Monthly update from Warwickshire's Police and Crime Commissioner
View this email in your browser
The latest news from the Warwickshire Police and Crime Commissioner
September 2019

As we reach the end of September, there has been much focus on the future of Warwickshire Police, with the alliance with West Mercia Police due to end in just over a week's time.  It's worth remembering that the decision to end the alliance was one taken unilaterally by the West Mercia Chief Constable and Police and Crime Commissioner and was not one which we in Warwickshire either expected or supported. However, the decision been made and my major motivation since we received the termination notification has been to secure the future of Warwickshire Police and ensure it continues to operate to a very high standard after the alliance ends.

It has been Warwickshire's position from the outset that we as we transitioned the joint services to their single-force future states we would do nothing to undermine the operational effectiveness of the two forces. Discussions have been taking place over the past 12 months with West Mercia in order to secure the process to deliver that smooth transition. While these talks have been very challenging at times, the two Chief Constables signed a statement of intent in August to find an amicable and negotiated solution which would also mean that, while the negotiations about transitioning are ongoing, there would be nothing done which would put public safety at risk.

Evolve logoAs a result, Chief Constable Martin Jelley and I are confident that, whatever the outcome of our continued talks with West Mercia, the public will continue to receive their normal service from Warwickshire Police once the alliance comes to an end. Some of the shared services will be ready to transition in October, while others such as our joint IT systems will take longer to separate due to their complexity. So what is changing and what is staying the same? Our change programme called 'Evolve' has been very carefully considered to ensure that Warwickshire Police has a strong and sustainable future.

Locally controlled and delivered policing functions

To our communities, policing in Warwickshire will look and feel the same as it does now. Local policing services, including our safer neighbourhood teams, roads policing, patrol and local investigation teams, are today already under the command and control of Warwickshire and will continue to operate in the same way.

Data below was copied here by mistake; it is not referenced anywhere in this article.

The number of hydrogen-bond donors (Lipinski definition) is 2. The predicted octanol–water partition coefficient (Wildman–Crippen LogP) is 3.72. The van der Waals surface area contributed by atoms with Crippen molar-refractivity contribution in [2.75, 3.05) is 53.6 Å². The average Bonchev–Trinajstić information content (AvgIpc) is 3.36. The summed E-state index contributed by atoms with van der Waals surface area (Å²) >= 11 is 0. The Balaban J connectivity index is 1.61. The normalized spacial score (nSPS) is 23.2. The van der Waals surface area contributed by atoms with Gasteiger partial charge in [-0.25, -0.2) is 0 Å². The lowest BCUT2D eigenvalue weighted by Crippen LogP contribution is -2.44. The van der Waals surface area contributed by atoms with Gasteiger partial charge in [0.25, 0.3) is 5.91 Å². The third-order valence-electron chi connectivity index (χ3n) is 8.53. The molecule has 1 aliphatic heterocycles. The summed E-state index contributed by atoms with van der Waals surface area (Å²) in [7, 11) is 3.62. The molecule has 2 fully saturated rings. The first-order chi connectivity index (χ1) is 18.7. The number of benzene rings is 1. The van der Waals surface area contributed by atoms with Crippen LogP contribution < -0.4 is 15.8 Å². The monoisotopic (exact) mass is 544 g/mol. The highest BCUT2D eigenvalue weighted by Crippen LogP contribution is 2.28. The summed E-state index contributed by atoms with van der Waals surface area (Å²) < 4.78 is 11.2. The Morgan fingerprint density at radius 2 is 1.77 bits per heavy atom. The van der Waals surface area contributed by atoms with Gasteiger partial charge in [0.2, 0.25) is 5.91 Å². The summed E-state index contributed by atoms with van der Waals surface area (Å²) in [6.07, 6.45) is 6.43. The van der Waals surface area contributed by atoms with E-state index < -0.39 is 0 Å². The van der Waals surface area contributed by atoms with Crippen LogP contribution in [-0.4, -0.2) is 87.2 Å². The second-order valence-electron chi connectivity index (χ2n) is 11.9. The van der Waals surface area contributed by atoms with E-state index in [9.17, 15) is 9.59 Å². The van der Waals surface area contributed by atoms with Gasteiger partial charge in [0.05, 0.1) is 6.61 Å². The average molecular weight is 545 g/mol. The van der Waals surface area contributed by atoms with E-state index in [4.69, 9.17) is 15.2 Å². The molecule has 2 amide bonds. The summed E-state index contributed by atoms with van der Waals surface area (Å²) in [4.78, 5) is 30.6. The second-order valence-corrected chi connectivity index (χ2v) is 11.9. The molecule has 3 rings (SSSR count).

Rebuilding local supporting functions 

Around 80 percent of the alliance shared supporting services, such as criminal justice, specialist policing services and our enabling and financial services, are currently based within West Mercia and this is what will be changing. While many of these services will return to being based within Warwickshire we are also establishing some new collaborative working arrangements to reap the benefits of shared service delivery. Warwickshire has always been one of the smallest forces in the country and has always worked with partners to provide the services needed to keep people safe.

Operational Control and Command (OCC)

Warwickshire Police’s Operational Control and Command (OCC) centre is the heartbeat of our force. From 9 October the OCC will take back control of our policing area and will be integral to local policing in Warwickshire; controlling our county’s motorways and road network and providing critical incident, firearms command and intelligence support. We have carried out significant recruitment within our OCC; including additional Inspectors to manage the control room and firearms incidents, supervisors to manage the control room and controllers to manage motorways. 

Increased officers to serve our county

The investments made in new officers over the past 18 months mean that by the end of the financial year we will have over 970 officers in Warwickshire, the strongest position the force has seen for many years. Together with the additional police recruitment announced by the Government, over the next three years we will be exceeding the largest officer numbers in the force’s long history. We are therefore very confident that Warwickshire residents are already seeing the positive visible difference in policing across the county and will continue to do so as our numbers increase further.

Exciting new collaborations

Warwickshire Police is one of the smallest forces in the country and has always worked with partners to provide the services needed to keep people safe. Being a small force comes with great opportunities to work with a wide range of partners while maintaining all the benefits of localism.  We are now focused on implementing strong and positive arrangements, which balance local governance and accountability, with collaborative partnerships, to deliver the best possible protection to people in our county.
Philip with Chief Constable Martin JelleyWe firmly believe that our new arrangements will give the best balance between having policing resources based in Warwickshire under the direction and control of the Chief Constable; addressing the priorities our communities tell us are most important, alongside the financial benefits associated with collaboration.
The plans we are now implementing will ensure much more local accountability and flexibility to service needs of the people in Warwickshire, and build on the strengths Warwickshire Police has enjoyed across its 162-year history.

While the final details of the discussions with West Mercia are not yet fully concluded, both Chief Constable Martin Jelley and I are fully confident that the due diligence that has gone into redesigning Warwickshire Police will ensure the public of Warwickshire continue to receive an excellent police service going forwards.